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Q&A with Dr. Lisa Firestone: Are we becoming more narcissistic in the age of selfies?

lisa-firestoneIn the age of selfies, snaps and tweets, the cultural norm in our society is to document nearly every aspect of our lives on social media. Although not everyone who posts selfies on Facebook, Twitter or Instagram is self-absorbed, arrogant or narcissistic, experts do say that social media used for self-promotion can be a means for people to express and reinforce their pre-existing narcissistic tendencies and traits.

People who are narcissistic or who have narcissistic tendencies aren’t necessarily diagnosed as having a mental health condition. Rather, narcissism is used to describe individuals who have an exaggerated sense of entitlement, self-worth and superiority over others. Narcissists seek to gain power, superiority, wealth and fame over other people, just for the sake of fulfilling their needs for attention, admiration and praise.

According to the American Psychiatric Association, the clinical term for narcissism is called narcissistic personality disorder, or NPD, a condition characterized by a need for admiration, a lack of or little empathy for others, and a grandiose and inflated view of self. Significant others, coworkers, employees, family and friends may find it difficult to be around people who are diagnosed with NPD because of their aggression, and despondency when they do not receive the attention they feel they deserve.

Lisa Firestone, Ph.D., is a clinical psychologist, director of research and education at The Glendon Association, and senior editor at PsychAlive.org. Dr. Firestone was a panelist for the March 20th radio broadcast “In Your Right Mind”; on the edition titled “Narcissistic Personality Disorder: The Age of the Selfie,” she discussed the cognitive factors involved in narcissism and the entitled mindset that has developed in our society. We spoke to Dr. Firestone about narcissism, and at what point it becomes pathological.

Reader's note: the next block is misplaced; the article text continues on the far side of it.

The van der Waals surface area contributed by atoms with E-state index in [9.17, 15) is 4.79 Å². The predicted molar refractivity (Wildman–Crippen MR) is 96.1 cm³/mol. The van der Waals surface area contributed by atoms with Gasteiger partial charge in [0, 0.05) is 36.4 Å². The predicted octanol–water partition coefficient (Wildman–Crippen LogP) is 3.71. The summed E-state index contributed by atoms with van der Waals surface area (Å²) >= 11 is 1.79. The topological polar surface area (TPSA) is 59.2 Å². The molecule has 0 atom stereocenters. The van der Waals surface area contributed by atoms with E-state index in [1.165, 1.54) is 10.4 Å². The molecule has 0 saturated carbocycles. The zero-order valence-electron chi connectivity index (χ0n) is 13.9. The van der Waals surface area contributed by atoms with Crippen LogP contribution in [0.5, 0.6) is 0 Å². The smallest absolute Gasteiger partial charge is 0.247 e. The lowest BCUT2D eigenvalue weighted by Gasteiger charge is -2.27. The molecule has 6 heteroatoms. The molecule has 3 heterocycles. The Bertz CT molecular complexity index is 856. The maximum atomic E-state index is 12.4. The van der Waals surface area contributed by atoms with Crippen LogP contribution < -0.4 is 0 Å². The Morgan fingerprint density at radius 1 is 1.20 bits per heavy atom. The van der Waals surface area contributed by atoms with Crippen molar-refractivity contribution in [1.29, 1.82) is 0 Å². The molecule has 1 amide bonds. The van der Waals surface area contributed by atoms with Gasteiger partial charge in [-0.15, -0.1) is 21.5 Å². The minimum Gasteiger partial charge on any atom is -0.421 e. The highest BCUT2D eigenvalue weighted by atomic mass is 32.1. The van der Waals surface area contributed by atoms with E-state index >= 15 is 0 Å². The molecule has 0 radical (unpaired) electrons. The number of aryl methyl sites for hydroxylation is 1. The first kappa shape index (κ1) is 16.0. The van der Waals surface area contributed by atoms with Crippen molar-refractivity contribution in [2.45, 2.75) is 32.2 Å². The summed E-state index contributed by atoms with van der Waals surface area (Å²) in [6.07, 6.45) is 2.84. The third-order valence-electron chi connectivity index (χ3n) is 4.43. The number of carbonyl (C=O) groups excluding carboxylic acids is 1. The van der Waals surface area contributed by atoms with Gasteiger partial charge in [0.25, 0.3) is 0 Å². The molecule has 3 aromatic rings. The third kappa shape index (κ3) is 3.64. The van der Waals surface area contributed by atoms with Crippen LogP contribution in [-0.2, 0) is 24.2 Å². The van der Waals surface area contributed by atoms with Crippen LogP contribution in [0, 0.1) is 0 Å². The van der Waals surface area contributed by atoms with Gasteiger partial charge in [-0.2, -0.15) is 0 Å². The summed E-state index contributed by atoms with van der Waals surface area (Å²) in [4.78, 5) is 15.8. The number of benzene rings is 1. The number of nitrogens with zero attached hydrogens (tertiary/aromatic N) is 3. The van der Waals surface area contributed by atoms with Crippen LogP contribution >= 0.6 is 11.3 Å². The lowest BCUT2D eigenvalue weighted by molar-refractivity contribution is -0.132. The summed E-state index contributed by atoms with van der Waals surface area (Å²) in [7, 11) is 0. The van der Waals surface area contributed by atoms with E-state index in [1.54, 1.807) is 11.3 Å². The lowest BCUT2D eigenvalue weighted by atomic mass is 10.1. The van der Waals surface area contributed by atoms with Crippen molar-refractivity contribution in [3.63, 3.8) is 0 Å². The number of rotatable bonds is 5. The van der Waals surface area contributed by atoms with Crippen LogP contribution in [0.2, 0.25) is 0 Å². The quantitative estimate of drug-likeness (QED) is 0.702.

Q: Can you tell me some of the ways that narcissism influences a person’s behavior?

A narcissist is generally dissatisfied with life and often not very happy; if they aren’t getting their needs for validation met in their environment, they feel pretty bad and look for places where their needs for validation are met. If their friends and family aren’t meeting those needs, they may turn to others for validation, for example their work environments. Narcissists need almost constant validation and are intolerant of almost any type of criticism or feedback. They don’t feel very good about themselves when challenged, and have a need to really substantiate that inflated self-image. If anything counters it, they can become incredibly negative toward anyone who is critical, and often lash out or lash back in ways that you just wouldn’t do if you were acting in your own self-interest, and it doesn’t always work out well for them.

Narcissists need outside validation of that inflated self-image; they seek it for whatever quality their grandiosity focuses on – their intelligence, self-image, looks, business skills, or whatever else that might be. Their need for that kind of feedback indicates that they don’t really have a strong sense of self-esteem. Most experts believe that there are two types of narcissism – one type is more grandiose, while the other one is more vulnerable; there are distinctions between those two subtypes.

Q: How does NPD impact a person’s relationships?

I think that it’s really difficult—it makes them hard to live with and people who are involved with narcissists can feel very lonely at times because their focus is very much on themselves. That can be difficult. I have a colleague who writes about “closet narcissism,” which is when people are drawn to narcissists and bask in their glow. You know, “I’m so great because I’m with this person.”

Narcissists are often the life of the party, the most exciting person in the room, and can be a lot of fun, very intense and interesting. When they focus their attention on you, it’s like you have a light shone on you, and that can be very warming to people. The flip side to that is when they become dissatisfied with you, or if you have any dissatisfaction with them, their attitude can really switch.

Another thing that people who are with narcissists face is that, while they get the glow with their partner at a party because their partner attracts attention, it can become difficult to live with day in and day out. Part of the reason that people get into relationships with narcissists is because they seem so amazing, but later find out that living with them is impossible.